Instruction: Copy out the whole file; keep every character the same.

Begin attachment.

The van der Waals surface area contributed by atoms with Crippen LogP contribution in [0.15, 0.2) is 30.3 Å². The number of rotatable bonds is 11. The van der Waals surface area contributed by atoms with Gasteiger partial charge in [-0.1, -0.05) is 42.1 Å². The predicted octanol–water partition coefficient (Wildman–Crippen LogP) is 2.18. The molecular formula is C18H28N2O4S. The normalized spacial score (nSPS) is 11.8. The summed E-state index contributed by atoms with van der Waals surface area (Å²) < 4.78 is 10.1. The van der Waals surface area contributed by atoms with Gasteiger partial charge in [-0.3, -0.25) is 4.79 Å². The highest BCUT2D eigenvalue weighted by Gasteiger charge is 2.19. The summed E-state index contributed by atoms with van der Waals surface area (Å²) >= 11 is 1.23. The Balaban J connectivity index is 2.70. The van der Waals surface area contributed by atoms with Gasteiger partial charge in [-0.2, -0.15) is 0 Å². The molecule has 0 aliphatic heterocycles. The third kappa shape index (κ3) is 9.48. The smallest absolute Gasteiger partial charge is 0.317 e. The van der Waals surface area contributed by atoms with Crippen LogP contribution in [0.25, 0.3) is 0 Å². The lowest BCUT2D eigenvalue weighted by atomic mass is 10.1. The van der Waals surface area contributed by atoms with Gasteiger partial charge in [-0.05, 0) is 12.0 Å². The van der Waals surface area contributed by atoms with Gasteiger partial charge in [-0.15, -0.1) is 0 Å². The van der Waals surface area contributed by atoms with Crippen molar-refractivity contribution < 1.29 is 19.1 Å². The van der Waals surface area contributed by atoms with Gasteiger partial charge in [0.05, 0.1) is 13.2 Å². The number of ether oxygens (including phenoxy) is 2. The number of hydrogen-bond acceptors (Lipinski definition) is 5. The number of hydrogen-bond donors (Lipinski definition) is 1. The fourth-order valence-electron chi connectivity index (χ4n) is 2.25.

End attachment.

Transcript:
The van der Waals surface area contributed by atoms with Crippen LogP contribution in [0.15, 0.2) is 30.3 Å². The number of rotatable bonds is 11. The van der Waals surface area contributed by atoms with Gasteiger partial charge in [-0.1, -0.05) is 42.1 Å². The predicted octanol–water partition coefficient (Wildman–Crippen LogP) is 2.18. The molecular formula is C18H28N2O4S. The normalized spacial score (nSPS) is 11.8. The summed E-state index contributed by atoms with van der Waals surface area (Å²) < 4.78 is 10.1. The van der Waals surface area contributed by atoms with Gasteiger partial charge in [-0.3, -0.25) is 4.79 Å². The highest BCUT2D eigenvalue weighted by Gasteiger charge is 2.19. The summed E-state index contributed by atoms with van der Waals surface area (Å²) >= 11 is 1.23. The Balaban J connectivity index is 2.70. The van der Waals surface area contributed by atoms with Gasteiger partial charge in [-0.2, -0.15) is 0 Å². The molecule has 0 aliphatic heterocycles. The third kappa shape index (κ3) is 9.48. The smallest absolute Gasteiger partial charge is 0.317 e. The van der Waals surface area contributed by atoms with Crippen LogP contribution in [0.25, 0.3) is 0 Å². The lowest BCUT2D eigenvalue weighted by atomic mass is 10.1. The van der Waals surface area contributed by atoms with Gasteiger partial charge in [-0.05, 0) is 12.0 Å². The van der Waals surface area contributed by atoms with Gasteiger partial charge in [-0.15, -0.1) is 0 Å². The van der Waals surface area contributed by atoms with Crippen molar-refractivity contribution < 1.29 is 19.1 Å². The van der Waals surface area contributed by atoms with Gasteiger partial charge in [0.05, 0.1) is 13.2 Å². The number of ether oxygens (including phenoxy) is 2. The number of hydrogen-bond acceptors (Lipinski definition) is 5. The number of hydrogen-bond donors (Lipinski definition) is 1. The fourth-order valence-electron chi connectivity index (χ4n) is 2.25.